Oral Microbiome and Gingival Gene Expression of Inflammatory Biomolecules With Aging and Periodontitis

Jeffrey L. Ebersole, Radhakrishnan Nagarajan, Sreenatha Kirakodu, Octavio A. Gonzalez

Research output: Contribution to journalArticlepeer-review

7 Scopus citations

Abstract

Although data describe the presence and increase of inflammatory mediators in the local environment in periodontitis vs. health in humans, details regarding how these responses evolve in the transition from health to disease, changes during disease progression, and features of a resolved lesion remain unknown. This study used a nonhuman primate model of ligature-induced periodontitis in young, adolescent, adult, and aged animals to document features of inflammatory response affected by age. Rhesus monkeys had ligatures tied and provided gingival tissue biopsy specimens at baseline, 0.5, 1, and 3 months of disease and at 5 months of the study, which was 2 months post-ligature removal for clinically resolved tissues. The transcriptome was assessed using microarrays for chemokine (n = 41), cytokine (n = 45), chemokine receptor (n = 21), cytokine receptor (n = 37), and lipid mediator (n = 31) genes. Limited differences were noted in healthy tissues for chemokine expression with age; however, chemokine receptor genes were decreased in young but elevated in aged samples. IL1A, IL36A, and IL36G cytokines were decreased in the younger groups, with IL36A elevated in aged animals. IL10RA/IL10RB cytokine receptors were altered with age. Striking variation in the lipid mediator genes in health was observed with nearly 60% of these genes altered with age. A specific repertoire of chemokine and chemokine receptor genes was affected by the disease process, predominated by changes during disease initiation. Cytokine/cytokine receptor genes were also elevated with disease initiation, albeit IL36B, IL36G, and IL36RN were all significantly decreased throughout disease and resolution. Significant changes were observed in similar lipid mediator genes with disease and resolution across the age groups. Examination of the microbiome links to the inflammatory genes demonstrated that specific microbes, including Fusobacterium, P. gingivalis, F. alocis, Pasteurellaceae, and Prevotella are most frequently significantly correlated. These correlations were generally positive in older animals and negative in younger specimens. Gene expression and microbiome patterns from baseline were distinctly different from disease and resolution. These results demonstrate patterns of inflammatory gene expression throughout the phases of the induction of a periodontal disease lesion. The patterns show a very different relationship to specific members of the oral microbiome in younger compared with older animals.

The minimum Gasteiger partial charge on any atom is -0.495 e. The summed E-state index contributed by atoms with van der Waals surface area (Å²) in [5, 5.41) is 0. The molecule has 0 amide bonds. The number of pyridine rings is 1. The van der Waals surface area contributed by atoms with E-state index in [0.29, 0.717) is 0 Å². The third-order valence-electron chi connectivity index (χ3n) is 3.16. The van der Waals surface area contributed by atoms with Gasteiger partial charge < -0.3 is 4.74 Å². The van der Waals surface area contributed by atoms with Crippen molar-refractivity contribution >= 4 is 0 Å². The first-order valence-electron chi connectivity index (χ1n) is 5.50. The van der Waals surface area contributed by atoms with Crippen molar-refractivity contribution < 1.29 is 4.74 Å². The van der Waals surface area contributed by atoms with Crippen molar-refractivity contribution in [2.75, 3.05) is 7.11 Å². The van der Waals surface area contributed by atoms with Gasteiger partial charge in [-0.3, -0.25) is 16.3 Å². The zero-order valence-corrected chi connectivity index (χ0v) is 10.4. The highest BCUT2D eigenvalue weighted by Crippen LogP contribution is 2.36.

Original languageEnglish
Article number725115
JournalFrontiers in Oral Health
Volume2
DOIs
StatePublished - 2021

Bibliographical note

Publisher Copyright:
© 2021, Frontiers Media SA. All rights reserved.

Keywords

  • aging
  • microbiome
  • non-human primate
  • periodontitis
  • transcriptome

ASJC Scopus subject areas

  • Oral Surgery
  • Dentistry (miscellaneous)
  • Periodontics

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